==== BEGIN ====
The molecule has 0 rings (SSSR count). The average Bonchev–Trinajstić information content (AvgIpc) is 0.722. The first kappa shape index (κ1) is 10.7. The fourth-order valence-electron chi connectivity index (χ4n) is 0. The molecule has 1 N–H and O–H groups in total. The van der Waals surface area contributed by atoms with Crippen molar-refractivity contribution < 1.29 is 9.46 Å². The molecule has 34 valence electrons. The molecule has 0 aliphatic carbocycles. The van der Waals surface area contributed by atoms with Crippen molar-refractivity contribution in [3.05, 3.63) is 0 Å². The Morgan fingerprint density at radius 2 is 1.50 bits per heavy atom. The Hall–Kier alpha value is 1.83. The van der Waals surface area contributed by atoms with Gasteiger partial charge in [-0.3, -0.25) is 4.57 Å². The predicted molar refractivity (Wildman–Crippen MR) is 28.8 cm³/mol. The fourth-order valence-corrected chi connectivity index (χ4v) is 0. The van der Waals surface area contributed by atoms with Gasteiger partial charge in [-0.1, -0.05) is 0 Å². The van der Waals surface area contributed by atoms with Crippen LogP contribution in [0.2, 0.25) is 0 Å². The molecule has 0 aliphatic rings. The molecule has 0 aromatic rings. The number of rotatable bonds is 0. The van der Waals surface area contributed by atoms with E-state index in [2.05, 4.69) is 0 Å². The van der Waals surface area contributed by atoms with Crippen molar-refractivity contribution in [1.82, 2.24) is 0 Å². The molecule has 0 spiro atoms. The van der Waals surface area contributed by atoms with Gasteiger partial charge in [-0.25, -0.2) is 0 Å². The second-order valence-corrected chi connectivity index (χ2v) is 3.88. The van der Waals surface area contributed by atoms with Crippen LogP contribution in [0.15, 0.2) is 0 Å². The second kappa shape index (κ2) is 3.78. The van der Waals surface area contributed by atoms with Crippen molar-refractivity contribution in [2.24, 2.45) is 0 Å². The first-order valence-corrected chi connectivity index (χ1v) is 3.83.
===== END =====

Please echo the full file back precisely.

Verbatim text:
The molecule has 0 rings (SSSR count). The average Bonchev–Trinajstić information content (AvgIpc) is 0.722. The first kappa shape index (κ1) is 10.7. The fourth-order valence-electron chi connectivity index (χ4n) is 0. The molecule has 1 N–H and O–H groups in total. The van der Waals surface area contributed by atoms with Crippen molar-refractivity contribution < 1.29 is 9.46 Å². The molecule has 34 valence electrons. The molecule has 0 aliphatic carbocycles. The van der Waals surface area contributed by atoms with Crippen molar-refractivity contribution in [3.05, 3.63) is 0 Å². The Morgan fingerprint density at radius 2 is 1.50 bits per heavy atom. The Hall–Kier alpha value is 1.83. The van der Waals surface area contributed by atoms with Gasteiger partial charge in [-0.3, -0.25) is 4.57 Å². The predicted molar refractivity (Wildman–Crippen MR) is 28.8 cm³/mol. The fourth-order valence-corrected chi connectivity index (χ4v) is 0. The van der Waals surface area contributed by atoms with Gasteiger partial charge in [-0.1, -0.05) is 0 Å². The van der Waals surface area contributed by atoms with Crippen LogP contribution in [0.2, 0.25) is 0 Å². The molecule has 0 aliphatic rings. The molecule has 0 aromatic rings. The number of rotatable bonds is 0. The van der Waals surface area contributed by atoms with E-state index in [2.05, 4.69) is 0 Å². The van der Waals surface area contributed by atoms with Crippen molar-refractivity contribution in [1.82, 2.24) is 0 Å². The molecule has 0 spiro atoms. The van der Waals surface area contributed by atoms with Gasteiger partial charge in [-0.25, -0.2) is 0 Å². The second-order valence-corrected chi connectivity index (χ2v) is 3.88. The van der Waals surface area contributed by atoms with Crippen LogP contribution in [0.15, 0.2) is 0 Å². The second kappa shape index (κ2) is 3.78. The van der Waals surface area contributed by atoms with Crippen molar-refractivity contribution in [2.24, 2.45) is 0 Å². The first-order valence-corrected chi connectivity index (χ1v) is 3.83.